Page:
Background: Mission Indradhanush was launched in December 2014 to achieve more than 90% full immunization coverage in the country by the year 2020. The Intensified Mission Indradhanush (IMI) was launched in October 2017 for reaching the drop-out and left-out children for immunization. Recently IMI 3.0 has been launched, “Focus of the IMI 3.0 were the children and pregnant women who have missed their vaccine doses during the COVID-19 pandemic. In urban areas, a large group of vulnerable population lives in slums, where mothers are illiterate and have numerous myths about vaccination;this results in children being unimmunized and increased susceptibility to diseases. Methodology: A descriptive, community based, cross sectional study was conducted for a period of two months i.e in the month of Feb. and March 2021, among the residents of slums of urban field practice area (Manikeshwari) of Gulbarga Institute Of Medical Sciences, Kalaburgi, Kanataka. A preformed, pretested, semi-structured questionnaire was used to collect information regarding Socio-demographic data of respondents, Immunization status of children and Knowledge regarding Mission Indradhanush and Immunization. Results: Out of 200 children included in the study 81.5% of the children were completely vaccinated according to their age. Statistically significant association was seen between father’s occupation and socioeconomic status with the immunization status of children. 46% of the respondents told that they had heard the word Mission Indradhanush, and the source of information was from the health care workers (60.9%) followed by friends (35.9%). A total of 77.1% of the respondents had an adequate knowledge about Mission Indradhanush and immunization. Sex of the child, religion, literacy status of father and occupation of father had a significant association with knowledge about MI and immunization. Conclusion: Our study concludes that immunization coverage is satisfactory. Of the 200 participants only 92 respondents told that they had heard of the word “Mission Indradhanush, hence there is need for strengthening of Information, Education, Communication (IEC) activities regarding the program—Mission Indradhanush.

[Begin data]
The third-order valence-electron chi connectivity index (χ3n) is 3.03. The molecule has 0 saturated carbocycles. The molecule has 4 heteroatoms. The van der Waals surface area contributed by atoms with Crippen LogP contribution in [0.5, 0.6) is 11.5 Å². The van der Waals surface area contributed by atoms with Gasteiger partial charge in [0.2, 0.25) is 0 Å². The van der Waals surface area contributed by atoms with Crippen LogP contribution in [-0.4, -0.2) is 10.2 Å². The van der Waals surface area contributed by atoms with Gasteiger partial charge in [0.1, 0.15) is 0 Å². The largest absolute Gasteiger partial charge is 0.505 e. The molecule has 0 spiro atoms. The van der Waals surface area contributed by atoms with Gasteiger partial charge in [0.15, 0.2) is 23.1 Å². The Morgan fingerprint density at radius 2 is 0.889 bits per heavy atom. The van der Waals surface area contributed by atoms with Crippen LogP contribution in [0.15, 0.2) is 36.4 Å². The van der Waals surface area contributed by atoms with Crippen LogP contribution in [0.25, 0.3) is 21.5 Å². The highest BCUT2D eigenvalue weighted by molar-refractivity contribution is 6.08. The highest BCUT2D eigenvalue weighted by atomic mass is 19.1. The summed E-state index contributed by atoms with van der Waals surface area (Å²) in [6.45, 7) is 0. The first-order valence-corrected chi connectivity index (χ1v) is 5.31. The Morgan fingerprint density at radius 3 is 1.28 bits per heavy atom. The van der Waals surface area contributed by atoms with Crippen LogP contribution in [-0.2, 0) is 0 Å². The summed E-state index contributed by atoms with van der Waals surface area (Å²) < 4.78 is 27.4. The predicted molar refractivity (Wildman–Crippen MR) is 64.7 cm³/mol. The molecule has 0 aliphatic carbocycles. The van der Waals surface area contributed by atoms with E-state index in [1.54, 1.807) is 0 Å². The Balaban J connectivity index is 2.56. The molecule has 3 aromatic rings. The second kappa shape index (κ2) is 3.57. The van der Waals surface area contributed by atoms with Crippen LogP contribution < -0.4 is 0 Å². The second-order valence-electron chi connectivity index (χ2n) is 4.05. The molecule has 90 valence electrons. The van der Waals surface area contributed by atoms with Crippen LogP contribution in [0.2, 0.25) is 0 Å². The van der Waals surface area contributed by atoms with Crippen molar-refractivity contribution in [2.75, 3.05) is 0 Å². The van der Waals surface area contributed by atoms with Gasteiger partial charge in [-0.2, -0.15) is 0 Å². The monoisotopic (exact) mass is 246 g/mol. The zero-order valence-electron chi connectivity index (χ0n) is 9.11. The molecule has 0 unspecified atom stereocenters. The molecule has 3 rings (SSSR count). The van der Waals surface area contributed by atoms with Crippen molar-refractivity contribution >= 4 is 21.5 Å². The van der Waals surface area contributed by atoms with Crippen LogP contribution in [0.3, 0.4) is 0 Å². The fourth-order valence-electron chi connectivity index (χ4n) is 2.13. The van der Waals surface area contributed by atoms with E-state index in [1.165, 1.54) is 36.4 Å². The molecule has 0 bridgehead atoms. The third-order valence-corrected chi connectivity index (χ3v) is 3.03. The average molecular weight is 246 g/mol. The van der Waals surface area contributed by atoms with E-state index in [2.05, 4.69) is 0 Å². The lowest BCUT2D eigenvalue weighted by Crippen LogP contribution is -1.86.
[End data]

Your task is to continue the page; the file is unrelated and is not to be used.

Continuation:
11.
Journal of the Nepal Medical Association ; 60(251):612-616, 2022.
Article in English | EMBASE | ID: covidwho-1939703

ABSTRACT

Introduction: COVID-19 outbreak brought unprecedented pressure on dental and oral health care workers leading to increased depression. This study aimed to find the prevalence of depression among online respondent oral healthcare workers during the COVID-19 pandemic. Methods: A descriptive cross-sectional study was conducted from 24 June 2020 to 13 July 2020 among oral health care workers in a tertiary care centre. Ethical approval was taken from the Ethical Review Board (Reference number: 2710). Convenience sampling method was used. The data were collected using a questionnaire through Google Forms. Point estimate and 95% Confidence Interval were calculated. Results: Among 133 oral health care workers, the prevalence of depression was found to be 29 (21.80%) (14.78-28.82, 95% Confidence Interval). Conclusions: The prevalence of depression among oral health care workers was lower than similar studies done in similar settings.

12.
NeuroQuantology ; 20(6):6430-6446, 2022.
Article in English | EMBASE | ID: covidwho-1939459

ABSTRACT